The Government says Ngāpuhi hapū will have the opportunity rebuild a new model for Treaty negotiations, saying Tūhoronuku's mandate no longer provides for the kind of opportunities the Northland iwi are seeking.

It is the latest twist in what has been a windy road for the country's largest iwi.

Treaty Negotiations Minister Andrew Little and Māori Development Minister Nanaia Mahuta said that over the next six months the Crown would work closely with Ngāpuhi groups to establish a new process for building new and sustainable mandates for Ngāpuhi negotiations.

In 2014 the Crown recognised Tūhoronuku's mandate to negotiate Treaty of Waitangi claims on behalf of Ngāpuhi, that recognition was opposed by several hapū who went to the Waitangi Tribunal requesting an urgent inquiry. The tribunal found while Tūhoronuku's mandate was sound, its structures undermined hapū rangatiratanga.


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"TIMA [Tūhoronuku Independent Mandated Authority] has made an immense contribution in energising Ngāpuhi about the need to move towards resolution of their claims, and encouraging hapū, whānau and individuals to engage in and debate the search for a collective solution. These have often been hard conversations, but they are necessary ones," Little said.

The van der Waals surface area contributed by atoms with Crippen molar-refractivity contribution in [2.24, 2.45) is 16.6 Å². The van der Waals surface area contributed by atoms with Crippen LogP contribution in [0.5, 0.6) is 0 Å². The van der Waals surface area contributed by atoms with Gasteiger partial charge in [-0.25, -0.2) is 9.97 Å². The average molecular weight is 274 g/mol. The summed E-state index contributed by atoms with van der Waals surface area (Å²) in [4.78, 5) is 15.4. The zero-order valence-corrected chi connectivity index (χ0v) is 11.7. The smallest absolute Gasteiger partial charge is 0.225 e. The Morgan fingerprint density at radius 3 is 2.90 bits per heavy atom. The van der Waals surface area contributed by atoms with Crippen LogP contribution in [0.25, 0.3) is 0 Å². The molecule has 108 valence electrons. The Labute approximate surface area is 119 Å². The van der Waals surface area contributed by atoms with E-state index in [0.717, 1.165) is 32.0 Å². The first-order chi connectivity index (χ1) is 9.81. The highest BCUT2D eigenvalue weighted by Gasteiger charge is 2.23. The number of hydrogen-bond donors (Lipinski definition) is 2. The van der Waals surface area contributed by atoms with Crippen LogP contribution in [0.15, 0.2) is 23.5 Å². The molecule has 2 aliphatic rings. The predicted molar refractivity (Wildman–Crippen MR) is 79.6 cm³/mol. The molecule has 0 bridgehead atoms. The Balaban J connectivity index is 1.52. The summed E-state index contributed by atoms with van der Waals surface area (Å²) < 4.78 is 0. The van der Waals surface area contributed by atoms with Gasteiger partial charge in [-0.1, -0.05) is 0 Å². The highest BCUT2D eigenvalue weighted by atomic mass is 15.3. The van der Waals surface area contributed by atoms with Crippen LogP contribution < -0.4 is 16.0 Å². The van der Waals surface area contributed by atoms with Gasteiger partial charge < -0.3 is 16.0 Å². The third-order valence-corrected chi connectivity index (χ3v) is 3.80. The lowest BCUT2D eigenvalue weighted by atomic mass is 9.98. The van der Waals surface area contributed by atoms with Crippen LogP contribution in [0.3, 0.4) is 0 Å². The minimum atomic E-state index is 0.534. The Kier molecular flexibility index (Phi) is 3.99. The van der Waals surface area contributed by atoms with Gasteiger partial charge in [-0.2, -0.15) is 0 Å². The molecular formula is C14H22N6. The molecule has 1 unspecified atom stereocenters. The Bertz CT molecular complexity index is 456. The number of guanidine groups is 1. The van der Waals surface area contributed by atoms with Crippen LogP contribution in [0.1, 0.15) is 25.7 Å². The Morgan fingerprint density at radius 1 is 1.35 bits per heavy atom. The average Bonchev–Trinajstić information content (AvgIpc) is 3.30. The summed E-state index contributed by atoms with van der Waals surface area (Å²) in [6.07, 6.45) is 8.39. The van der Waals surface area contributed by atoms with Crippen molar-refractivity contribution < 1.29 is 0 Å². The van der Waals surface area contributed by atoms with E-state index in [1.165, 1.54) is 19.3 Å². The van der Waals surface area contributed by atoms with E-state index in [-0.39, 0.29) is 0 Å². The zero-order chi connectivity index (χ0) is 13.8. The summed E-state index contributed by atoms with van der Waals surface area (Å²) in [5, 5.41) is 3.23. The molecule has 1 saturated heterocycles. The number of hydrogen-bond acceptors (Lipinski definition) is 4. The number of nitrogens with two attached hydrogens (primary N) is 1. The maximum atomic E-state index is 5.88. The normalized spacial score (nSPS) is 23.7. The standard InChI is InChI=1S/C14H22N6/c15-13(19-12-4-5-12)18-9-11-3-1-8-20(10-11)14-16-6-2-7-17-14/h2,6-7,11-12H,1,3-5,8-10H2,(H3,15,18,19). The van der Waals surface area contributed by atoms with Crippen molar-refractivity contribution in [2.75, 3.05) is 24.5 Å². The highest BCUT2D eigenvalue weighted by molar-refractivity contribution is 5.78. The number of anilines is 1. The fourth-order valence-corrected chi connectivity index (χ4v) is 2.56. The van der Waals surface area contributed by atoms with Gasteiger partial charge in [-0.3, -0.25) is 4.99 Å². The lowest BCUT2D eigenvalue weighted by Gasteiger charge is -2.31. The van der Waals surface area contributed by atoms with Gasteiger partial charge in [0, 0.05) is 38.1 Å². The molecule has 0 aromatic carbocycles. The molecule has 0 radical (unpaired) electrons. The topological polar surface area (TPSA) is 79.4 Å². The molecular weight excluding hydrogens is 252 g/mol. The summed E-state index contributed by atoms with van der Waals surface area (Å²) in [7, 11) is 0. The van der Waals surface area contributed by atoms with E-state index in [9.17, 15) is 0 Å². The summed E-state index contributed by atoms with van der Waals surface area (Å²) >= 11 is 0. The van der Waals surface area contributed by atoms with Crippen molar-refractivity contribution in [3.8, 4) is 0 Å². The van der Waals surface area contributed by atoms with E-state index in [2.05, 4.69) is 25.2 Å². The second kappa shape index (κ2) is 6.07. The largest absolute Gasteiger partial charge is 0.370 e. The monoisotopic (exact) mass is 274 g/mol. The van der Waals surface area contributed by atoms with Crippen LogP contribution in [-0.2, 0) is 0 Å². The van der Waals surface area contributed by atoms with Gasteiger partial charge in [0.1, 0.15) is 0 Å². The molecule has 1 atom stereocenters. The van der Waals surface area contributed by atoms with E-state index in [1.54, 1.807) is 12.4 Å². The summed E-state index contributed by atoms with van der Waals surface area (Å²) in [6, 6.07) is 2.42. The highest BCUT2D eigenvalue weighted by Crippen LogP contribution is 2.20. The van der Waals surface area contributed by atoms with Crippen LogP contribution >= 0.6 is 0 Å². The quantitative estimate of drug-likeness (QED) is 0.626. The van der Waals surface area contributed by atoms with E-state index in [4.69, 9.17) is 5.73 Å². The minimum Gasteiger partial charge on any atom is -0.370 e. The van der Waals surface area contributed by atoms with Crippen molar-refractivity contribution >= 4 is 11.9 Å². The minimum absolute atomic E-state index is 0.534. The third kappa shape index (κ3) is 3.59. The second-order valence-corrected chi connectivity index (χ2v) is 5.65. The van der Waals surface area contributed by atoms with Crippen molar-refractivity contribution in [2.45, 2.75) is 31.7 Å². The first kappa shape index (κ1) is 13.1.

Last year an evolved mandate proposal was developed through three rounds of consultation hui with the descendants and hapū of Ngāpuhi between July and October. A majority of hapū also rejected that mandate.

Mahuta said the Crown could not grant or discontinue a mandate, it could only recognise a mandate where and if it has been granted by iwi members.

"A mandate is not static. The mandate that TIMA previously held no longer provides for the kind of opportunities that Ngāpuhi have told us they are seeking," she said.

Today's announcement follows the exit of Hone Sadler as chairman of Tūhoronuku.

The ministers said the Crown was providing an opportunity for the hapū of Ngāpuhi to rebuild its framework from the ground up

"It has also become apparent that area-specific cultural redress is a bottom line for almost everyone involved. As a result, we are inviting proposals from takiwā [area] groups on how cultural redress can be negotiated for each takiwā, within a collective model," he said.

Little said the Government was also considering establishing a new Ngāpuhi sovereign investment fund. The idea of the fund, a detailed proposal for which has yet to be developed, would be to help provide assets which could be used in any agreement for redress with Ngāpuhi.


"Today's announcements give Ngāpuhi a fresh opportunity to build a cohesive mandate to negotiate redress for their claims, to push forward with area-specific cultural redress for their takiwā, and to see the fruits of what agreement with the Crown could bring for their people."